One-Click Hold Requests

When logged into your account, you will be able to place hold requests with one click. When available, the "One-Click Request" button will appear on the search result and full title display pages for single titles (underneath the “Place Hold” button—which will still be available should you want to select an alternate location).

Your Friendly Neighborhood Librarians: April 2019

Your Friendly Neighborhood LibrariansIn this month's episode, we chat about food with the Education Coordinator from Mother Hubbard's Cupboard, learn about Earth Day's history and some its quirkier pop culture manifestations, discuss community outreach with the Library's Special Audiences Strategist, and discuss DIY and Upcycling Library resources.

Your Friendly Neighborhood Librarians: March 2019

Your Friendly Neighborhood LibrariansThink Library Presents: Your Friendly Neighborhood Librarians, a monthly podcast from Monroe County Public Library featuring our chattiest Librarians, Erica Brown and Matt Neer! In this month’s podcast, Matt and Erica explore forgotten and unknown women in history, learn how Library music and movies are selected, and face off in a mini Quiz Bowl moderated by VITAL's coordinator. Know what a literary canon is? Learn about and remake it! Have a question for next month’s podcast or want to appear on the show? Post it to our Facebook page or community [at] mcpl.info (subject: Your%20Friendly%20Neighborhood%20Librarians) (email us)!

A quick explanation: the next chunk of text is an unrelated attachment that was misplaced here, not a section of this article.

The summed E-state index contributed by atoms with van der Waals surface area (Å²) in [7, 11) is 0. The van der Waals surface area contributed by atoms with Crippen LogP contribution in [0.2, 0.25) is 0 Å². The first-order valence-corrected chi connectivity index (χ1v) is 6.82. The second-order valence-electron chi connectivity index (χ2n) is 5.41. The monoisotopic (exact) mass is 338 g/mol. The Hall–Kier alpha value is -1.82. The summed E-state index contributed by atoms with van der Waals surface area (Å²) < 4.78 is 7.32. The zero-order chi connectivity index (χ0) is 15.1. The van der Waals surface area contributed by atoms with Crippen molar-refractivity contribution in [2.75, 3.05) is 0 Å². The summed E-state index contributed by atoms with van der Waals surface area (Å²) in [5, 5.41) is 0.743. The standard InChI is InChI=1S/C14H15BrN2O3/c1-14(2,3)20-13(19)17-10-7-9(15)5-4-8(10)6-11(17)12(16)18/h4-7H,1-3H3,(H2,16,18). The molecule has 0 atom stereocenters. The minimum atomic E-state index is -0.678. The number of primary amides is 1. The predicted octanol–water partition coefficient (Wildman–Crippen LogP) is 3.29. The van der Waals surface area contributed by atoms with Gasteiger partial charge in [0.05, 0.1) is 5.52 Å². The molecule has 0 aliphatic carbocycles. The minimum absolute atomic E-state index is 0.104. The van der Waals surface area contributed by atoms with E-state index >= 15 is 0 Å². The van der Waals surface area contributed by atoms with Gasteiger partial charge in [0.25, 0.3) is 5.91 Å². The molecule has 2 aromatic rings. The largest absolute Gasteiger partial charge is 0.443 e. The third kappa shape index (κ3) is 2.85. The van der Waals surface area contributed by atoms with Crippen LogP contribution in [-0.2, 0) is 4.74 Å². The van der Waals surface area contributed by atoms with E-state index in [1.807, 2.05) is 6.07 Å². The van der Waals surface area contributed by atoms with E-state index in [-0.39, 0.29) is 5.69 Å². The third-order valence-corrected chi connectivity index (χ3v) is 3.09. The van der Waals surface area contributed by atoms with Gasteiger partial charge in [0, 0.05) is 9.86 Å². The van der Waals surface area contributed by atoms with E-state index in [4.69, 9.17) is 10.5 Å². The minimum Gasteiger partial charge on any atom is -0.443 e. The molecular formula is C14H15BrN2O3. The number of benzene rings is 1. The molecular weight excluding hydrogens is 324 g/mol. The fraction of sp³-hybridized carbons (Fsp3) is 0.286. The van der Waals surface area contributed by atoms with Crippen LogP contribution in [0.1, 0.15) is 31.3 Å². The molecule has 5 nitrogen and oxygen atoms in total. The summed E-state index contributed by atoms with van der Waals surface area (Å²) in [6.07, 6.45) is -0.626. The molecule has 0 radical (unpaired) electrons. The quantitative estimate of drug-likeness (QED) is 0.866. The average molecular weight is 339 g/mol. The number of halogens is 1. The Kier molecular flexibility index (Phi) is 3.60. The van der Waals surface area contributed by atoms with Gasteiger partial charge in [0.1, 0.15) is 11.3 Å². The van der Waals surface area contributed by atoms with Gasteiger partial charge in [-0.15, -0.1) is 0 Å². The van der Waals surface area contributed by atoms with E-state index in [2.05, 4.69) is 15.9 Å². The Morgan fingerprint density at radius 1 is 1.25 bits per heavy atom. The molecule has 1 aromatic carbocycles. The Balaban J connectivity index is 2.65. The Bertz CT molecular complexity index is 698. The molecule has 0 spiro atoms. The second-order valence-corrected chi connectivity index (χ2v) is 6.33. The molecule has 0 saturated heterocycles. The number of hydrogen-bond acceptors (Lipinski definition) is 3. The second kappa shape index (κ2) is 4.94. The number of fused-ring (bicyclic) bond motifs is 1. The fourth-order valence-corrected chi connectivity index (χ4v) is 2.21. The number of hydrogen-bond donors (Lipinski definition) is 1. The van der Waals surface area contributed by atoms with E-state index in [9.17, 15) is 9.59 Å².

Pioneer Grant to Reduce Library Barriers for Domestic Violence Survivors

Shannon Bowman-Sarkisian

After years of working in west coast bookstores and developing a specialty in rare books, Shannon
Bowman-Sarkisian is now studying to be a librarian at Indiana University and working as an Information
Assistant at the Library. Searching for meaningful opportunities to work on behalf of our community,
Shannon applied for and received the 2019 Pioneer Grant.

The Pioneer Grant invites Library employees to submit their enterprising ideas and lead the way to a
knowledgeable, inclusive, and engaged community empowered by the Library. Projects must be
innovative and beneficial to the community. The Friends of the Library provide funds to make the grant
project possible.